Starting Groupon in Chicago Like “Recording Music on a 4-Track”

Groupon CEO Andrew Mason has had tremendous success in selling collective deals for local merchants online. But Mason — who’s created what’s now being called “the fastest growing company ever” out of the ashes of an unsuccessful collective-giving platform — today at the DEMO Conference attributed part of his startup’s success to being located in Chicago.

Groupon CEO Andrew Mason

“I kind of think about starting a business in Chicago as similar to recording music on a 4-track before I could do it on a computer,” Mason said.

What he means by that, Mason said, is “I think it’s good to operate within constraints.” Local startups that originate in Silicon Valley have developed technology to scale the process of engaging local merchants and targeting users, but with Groupon coming from Chicago, “We didn’t know enough to know you could do something like that,” Mason said. (Personally, my favorite Chicago quirk about Groupon is that the company hires most of its customer service reps out of the local theater scene.)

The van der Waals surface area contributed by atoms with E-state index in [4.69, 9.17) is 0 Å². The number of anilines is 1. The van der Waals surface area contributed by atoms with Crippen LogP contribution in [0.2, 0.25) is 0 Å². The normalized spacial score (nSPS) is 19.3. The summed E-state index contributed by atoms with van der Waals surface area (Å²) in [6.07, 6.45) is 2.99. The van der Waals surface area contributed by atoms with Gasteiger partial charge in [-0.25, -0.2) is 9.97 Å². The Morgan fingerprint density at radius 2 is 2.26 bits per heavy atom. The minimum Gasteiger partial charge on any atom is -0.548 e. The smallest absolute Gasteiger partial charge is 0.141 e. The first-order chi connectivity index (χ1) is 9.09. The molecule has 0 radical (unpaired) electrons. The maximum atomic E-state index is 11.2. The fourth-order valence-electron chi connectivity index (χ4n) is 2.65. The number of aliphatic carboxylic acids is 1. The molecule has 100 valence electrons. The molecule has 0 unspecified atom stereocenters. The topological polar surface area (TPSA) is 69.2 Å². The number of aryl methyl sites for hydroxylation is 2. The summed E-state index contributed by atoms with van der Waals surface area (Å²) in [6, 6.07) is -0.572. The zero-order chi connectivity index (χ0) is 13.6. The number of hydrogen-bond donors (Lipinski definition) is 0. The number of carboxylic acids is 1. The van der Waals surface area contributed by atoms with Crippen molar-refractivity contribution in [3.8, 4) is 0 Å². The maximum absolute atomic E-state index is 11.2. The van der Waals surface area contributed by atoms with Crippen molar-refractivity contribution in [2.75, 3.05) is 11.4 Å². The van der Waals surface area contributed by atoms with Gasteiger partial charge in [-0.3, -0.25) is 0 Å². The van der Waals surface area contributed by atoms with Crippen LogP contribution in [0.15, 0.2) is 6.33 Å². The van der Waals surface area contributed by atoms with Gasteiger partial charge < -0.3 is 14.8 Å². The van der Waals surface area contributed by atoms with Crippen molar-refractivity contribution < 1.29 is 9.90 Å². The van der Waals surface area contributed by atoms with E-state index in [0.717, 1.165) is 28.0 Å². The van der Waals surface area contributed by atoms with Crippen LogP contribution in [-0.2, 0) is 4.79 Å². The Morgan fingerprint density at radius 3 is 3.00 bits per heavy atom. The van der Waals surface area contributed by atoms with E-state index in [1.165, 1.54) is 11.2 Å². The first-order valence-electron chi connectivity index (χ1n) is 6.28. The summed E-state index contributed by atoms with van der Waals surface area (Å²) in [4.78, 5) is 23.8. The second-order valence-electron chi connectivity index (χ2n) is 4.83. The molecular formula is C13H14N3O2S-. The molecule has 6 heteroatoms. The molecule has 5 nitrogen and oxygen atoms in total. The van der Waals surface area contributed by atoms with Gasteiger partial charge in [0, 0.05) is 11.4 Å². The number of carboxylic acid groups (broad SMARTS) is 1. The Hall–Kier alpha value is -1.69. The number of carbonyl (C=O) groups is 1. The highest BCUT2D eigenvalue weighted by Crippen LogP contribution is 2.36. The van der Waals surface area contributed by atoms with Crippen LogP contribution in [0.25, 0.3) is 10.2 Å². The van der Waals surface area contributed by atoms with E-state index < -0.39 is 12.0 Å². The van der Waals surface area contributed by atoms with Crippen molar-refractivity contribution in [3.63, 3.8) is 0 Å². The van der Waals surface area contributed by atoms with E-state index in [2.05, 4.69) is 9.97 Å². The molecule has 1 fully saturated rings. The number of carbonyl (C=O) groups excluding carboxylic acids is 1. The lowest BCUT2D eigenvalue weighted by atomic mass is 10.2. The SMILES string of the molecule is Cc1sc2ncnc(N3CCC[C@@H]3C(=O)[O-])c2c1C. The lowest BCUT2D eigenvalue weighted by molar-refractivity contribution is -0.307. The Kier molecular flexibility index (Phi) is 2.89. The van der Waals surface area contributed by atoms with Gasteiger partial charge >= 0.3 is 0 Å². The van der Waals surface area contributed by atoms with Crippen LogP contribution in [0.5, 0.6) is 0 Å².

These days, Groupon has its own 25-person Silicon Valley technology office, after buying the app-development company to start it up. Geography is also why Mason has been sympathetic to Groupon clones from other regions, he said, having bought competitors CityDeal in Europe, Qpod in Japan and Darberry in Russia. “At first when I saw companies copying Groupon I was like ‘Are you serious?'” Mason said. “When they’re bringing it to new territory I guess I rationalize it as being a bit different.”

Mason said he also understands the demand for the abundance of U.S. Groupon competitors, because until recently Groupon only offered one deal per day per city. Mason called the company’s recent launch of “personalized” deals “the biggest thing we’ve done,” because it will add capacity for much more inventory. There are currently 35,000 businesses on the Groupon waitlist, which often takes six months.

Groupon is also looking to serve new users by providing local deals to readers of publishers like McClatchy. So far, Mason said, “We’ve found it’s difficult to take an audience that exists for one purpose and get them interested in something entirely different.”

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